"How safe is it to have mentally ill homeless people walking around on the streets?" resident Naomi Oliver asked Fox News. "Is it better to throw them in jail? Isn't that what they are doing now?"
"How safe is it to have mentally ill homeless people walking around on the streets?
According to a June report from Disability Rights Oregon, Portland hospitals have been using trespassing laws to remove homeless people, the mentally ill or both. The report analyzed police data on trespass arrests from the summer of 2017 through the summer of 2018 at six Portland hospitals and found when someone is asked to leave a hospital and they don't, they can be taken to jail. The problem, some say, is that hospitals are calling the cops on homeless people because they don't want to deal with them.
The state has also come under fire in recent years for moving mentally ill patients out of intense treatment centers and into less restrictive care. Progressives have long argued that civil liberties should come first and locking up someone for too long strips them of their basic rights. Critics say moving them out of treatment too soon or without proper follow-up can trigger a backslide which not only puts them in danger of harming themselves, but others as well.
Whether they are mentally ill, addicted to drugs or have fallen on hard times, the number of homeless on the streets of Portland is taking a toll on how residents and visitors view their safety and businesses run their operations.
Michael Kirby, manager of the quirky gift shop Boys Fort, estimates his store has taken a 15 percent hit in sales.
"I have had people literally running into my store saying 'I do not feel safe' and that's the thing that flipped my switch," he told Fox News. "Portland needs to fix this."
Earlier this year, Kirby said a homeless drug addict "shot up" outside his store.
"He had a needle in his arm and was passed out," he said. "What could we do? We literally cannot do anything as business owners."
Kirby said calls to officials haven't led to many improvements.
"I think the city, state and county need to work together as a cohesive group," he said. "Right now, it's oil and water and they don't mix."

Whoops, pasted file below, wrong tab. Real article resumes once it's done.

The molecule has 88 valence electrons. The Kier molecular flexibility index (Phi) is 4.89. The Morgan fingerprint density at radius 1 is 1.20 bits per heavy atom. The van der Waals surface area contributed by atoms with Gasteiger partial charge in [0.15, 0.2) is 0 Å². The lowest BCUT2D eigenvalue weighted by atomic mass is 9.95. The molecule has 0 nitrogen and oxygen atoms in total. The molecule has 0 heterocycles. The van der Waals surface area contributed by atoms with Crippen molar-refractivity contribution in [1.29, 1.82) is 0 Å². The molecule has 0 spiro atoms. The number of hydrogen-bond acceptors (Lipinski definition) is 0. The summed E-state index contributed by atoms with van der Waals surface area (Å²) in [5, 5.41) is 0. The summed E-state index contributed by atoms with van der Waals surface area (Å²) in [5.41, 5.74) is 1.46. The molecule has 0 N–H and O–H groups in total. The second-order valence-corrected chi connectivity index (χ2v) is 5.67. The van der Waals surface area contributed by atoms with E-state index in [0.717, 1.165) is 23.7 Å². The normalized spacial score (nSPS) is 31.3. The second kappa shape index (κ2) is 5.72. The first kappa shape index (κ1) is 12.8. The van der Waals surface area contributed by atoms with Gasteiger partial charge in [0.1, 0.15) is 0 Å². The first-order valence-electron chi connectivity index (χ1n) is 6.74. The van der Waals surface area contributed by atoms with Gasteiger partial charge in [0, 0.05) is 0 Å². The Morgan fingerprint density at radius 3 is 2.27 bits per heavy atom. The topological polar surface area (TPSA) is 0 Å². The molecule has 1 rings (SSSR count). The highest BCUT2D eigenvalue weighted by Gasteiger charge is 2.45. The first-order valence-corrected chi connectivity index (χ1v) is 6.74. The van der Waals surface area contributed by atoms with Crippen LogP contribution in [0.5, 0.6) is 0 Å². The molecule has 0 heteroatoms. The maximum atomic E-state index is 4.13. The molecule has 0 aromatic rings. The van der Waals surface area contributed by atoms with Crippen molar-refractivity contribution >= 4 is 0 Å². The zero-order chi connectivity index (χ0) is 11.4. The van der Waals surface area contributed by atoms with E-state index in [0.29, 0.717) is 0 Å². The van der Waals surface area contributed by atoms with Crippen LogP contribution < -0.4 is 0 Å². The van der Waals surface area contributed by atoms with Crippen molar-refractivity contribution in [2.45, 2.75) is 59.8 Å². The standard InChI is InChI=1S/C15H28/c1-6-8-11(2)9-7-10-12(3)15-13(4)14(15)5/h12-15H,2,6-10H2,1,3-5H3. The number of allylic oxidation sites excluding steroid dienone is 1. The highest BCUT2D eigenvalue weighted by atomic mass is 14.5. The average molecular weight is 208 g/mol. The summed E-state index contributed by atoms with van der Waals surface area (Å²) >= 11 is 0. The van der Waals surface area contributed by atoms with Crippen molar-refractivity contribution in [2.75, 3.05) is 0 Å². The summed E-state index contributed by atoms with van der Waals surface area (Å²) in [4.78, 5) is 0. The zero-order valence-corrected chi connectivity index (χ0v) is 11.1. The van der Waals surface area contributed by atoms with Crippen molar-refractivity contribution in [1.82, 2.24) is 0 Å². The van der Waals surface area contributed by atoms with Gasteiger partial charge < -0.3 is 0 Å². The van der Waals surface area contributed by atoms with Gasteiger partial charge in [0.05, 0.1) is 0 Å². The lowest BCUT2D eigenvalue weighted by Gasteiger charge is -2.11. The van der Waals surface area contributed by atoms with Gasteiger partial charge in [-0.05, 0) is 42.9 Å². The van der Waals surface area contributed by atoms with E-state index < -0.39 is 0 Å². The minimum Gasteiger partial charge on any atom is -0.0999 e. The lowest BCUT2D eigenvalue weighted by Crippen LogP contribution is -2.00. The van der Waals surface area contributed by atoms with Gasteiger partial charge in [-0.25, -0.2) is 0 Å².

Dana Highfill, owner of Float North, a flotation therapy center in northeast Portland, told Fox News her store has been vandalized in the past year. There have also been multiple occasions where she's had to clean up human feces and pick up dirty needles. Like Kirby, Highfill says the situation is getting worse and hurting sales.
"It's definitely an enormous problem," she said. "It's a terrible thing for someone from out of town to see. It's not a good face for the city."
"It's a terrible thing for someone from out of town to see. It's not a good face for the city."
Highfill said she has called the cops numerous times to complain.
"I work really hard and I see people sleeping on the side of the street and it's extremely frustrating to see and I want something to be done right away," she said. "But I see the other side of it, too. What is the most effective way to handle the issue? These are people and I feel like they should be treated as such."
Part of Portland's problem is that elected officials and experts don't see eye to eye. The city's cops, too, have been struggling to define their role as well as how to handle hundreds of complaints.
"The Police Bureau currently does not collect sufficient data to effectively analyze its officers' interactions with people experiencing homelessness," an independent report released in July stated.
One thing is for sure -- the rise in homelessness dominated the 2018 state and local election cycle. Candidates squared off on camping regulations, street cleanups, sit-lie ordinances and whether to use jails as shelters.
In the past three years, voters in Portland have approved two affordable housing bonds and committed to adding more shelter beds. One of the bond measures would build between 2,400 and 4,000 units of affordable housing in Multnomah, Clackamas and Washington counties for $652.8 million.
Though promising, the moves are by no means a slam dunk. The best residents say they can hope for is trying to prevent the situation from getting worse.